performance, including trends in member counts, utilization, and health costs,
can also be monitored. Critical measures such as premium and membership changes
can also be managed, by analyzing actual results against planned, and tracking
longer term trends.

Management can be automatically alerted when a result occurs outside a predefined
threshold, by their scorecard or dashboard solutions. They can look into key
metrics for analysis and identify the root cause of changes or problems. Early
diagnoses of a potential problem can mean the difference between a small, contained
reduction in operational efficiency, and a major impact to operating margins.

The Customer Face of Payer Organizations

Health care organizations understand the importance of improving their customer
satisfaction levels. According to McKinsey & Company, 40 percent of consumers
have trouble with customer service; specifically accuracy, speed, and interactions
with representatives. And 40 percent of consumers had problems with claims,
including clarity of communication and accuracy.1

By using business intelligence software, payer organizations can automate the
collection of data and provide answers to customers in simple, easy to understand
formatted reports. Giving customers the ability to track the status of their
own claims speeds up response times, improves customer satisfaction, and reduces
costs. This inevitably drives competitive advantage in the long term.

“Real-time enterprises have the ability to get the right information to the
right person at the right time. Health care payers that establish a real-time
strategy will improve their efficiency, but they must realize this is a short-term
differentiator (one to two years) as the industry becomes commoditized. Health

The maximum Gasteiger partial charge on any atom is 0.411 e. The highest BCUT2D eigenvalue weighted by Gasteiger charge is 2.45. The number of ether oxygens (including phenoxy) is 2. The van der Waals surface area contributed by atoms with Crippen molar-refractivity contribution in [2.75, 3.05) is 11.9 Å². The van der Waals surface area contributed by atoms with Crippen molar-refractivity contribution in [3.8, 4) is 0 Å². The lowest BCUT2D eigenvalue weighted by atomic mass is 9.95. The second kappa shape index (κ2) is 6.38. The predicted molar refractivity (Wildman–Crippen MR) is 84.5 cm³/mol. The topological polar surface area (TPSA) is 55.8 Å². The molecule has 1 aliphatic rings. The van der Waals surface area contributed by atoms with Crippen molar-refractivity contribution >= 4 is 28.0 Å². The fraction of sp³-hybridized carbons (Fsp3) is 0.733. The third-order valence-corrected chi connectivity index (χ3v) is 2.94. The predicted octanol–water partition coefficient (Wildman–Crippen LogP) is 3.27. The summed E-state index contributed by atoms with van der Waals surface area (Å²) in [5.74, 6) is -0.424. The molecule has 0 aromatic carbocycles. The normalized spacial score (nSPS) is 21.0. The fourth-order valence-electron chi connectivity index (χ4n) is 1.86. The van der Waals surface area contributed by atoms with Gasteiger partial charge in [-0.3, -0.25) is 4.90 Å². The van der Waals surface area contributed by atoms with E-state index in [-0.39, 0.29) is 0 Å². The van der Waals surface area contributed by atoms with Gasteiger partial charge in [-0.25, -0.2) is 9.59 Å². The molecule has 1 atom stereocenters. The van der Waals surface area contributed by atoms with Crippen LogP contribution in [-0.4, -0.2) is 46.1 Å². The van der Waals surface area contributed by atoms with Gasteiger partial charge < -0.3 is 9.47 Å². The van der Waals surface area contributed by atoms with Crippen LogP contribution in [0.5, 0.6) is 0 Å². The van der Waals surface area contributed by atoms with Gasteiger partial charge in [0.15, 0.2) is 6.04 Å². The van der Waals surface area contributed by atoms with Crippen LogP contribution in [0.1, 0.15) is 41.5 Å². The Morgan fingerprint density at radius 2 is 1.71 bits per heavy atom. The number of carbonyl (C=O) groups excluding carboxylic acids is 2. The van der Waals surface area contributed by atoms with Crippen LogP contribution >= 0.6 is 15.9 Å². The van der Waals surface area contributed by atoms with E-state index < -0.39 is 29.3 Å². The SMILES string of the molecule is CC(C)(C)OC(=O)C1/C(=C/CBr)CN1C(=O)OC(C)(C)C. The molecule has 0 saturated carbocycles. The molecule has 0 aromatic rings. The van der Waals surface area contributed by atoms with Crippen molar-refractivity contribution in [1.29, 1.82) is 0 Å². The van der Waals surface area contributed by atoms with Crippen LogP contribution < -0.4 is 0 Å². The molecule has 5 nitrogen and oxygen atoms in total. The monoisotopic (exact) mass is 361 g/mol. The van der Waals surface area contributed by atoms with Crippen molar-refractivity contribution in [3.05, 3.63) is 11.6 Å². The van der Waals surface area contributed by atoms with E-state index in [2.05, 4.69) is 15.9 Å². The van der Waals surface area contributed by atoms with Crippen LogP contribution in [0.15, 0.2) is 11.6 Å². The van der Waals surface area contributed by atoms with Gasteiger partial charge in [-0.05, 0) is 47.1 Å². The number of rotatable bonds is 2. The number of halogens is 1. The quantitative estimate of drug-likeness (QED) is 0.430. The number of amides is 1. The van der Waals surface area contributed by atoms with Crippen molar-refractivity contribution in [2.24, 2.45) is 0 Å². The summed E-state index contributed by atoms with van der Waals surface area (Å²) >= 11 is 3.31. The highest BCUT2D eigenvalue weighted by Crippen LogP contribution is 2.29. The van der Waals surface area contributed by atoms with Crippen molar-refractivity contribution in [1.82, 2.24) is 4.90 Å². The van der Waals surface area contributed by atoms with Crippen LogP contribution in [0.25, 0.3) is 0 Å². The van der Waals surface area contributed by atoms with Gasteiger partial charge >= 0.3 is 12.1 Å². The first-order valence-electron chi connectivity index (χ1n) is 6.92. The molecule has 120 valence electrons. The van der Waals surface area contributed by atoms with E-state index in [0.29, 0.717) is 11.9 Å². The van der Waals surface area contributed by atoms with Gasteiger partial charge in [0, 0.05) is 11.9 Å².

care organizations that adopt a collaborative model for patient care will improve
profitability by 10 percent by 2007 while maintaining a competitive advantage.”2

CorVel Corporation deployed Crystal Decision’s BI software (now part of Business
Objects Corporation) to improve its service to clients. CorVel Corporation is
a national provider of leadingedge managed care service and solutions. CorVel
applies online communications, a national office network, and advanced information
technology to improve the management of health care in the workers’ compensation,
auto, and disability insurance markets.

“As a critical component to the services we offer our clients, our Crystal
Decisions solution has created a high degree of interest among our more than
1,500 clients, including employers and insurance carriers,” said Gordon Clemons,
president and chairman for CorVel Corporation. “Crystal Decisions’ user-friendly,
online reporting enables CorVel to design reports that allow our clients to
access and focus on high levels of important information on a daily basis. Our
customers use this up-to-the-minute information to make informed decisions and
therefore are able to manage their claims management programs more efficiently.
Using Crystal Decisions has increased our client’s confidence in the services
CorVel provides and improved our market-value.”3


Payer organizations need solutions to help them manage through the business
challenges in today’s turbulent health care industry. Gradually, health care
organizations are building EPM systems and client service applications by deploying
business intelligence software strategically across the enterprise. The cross-functional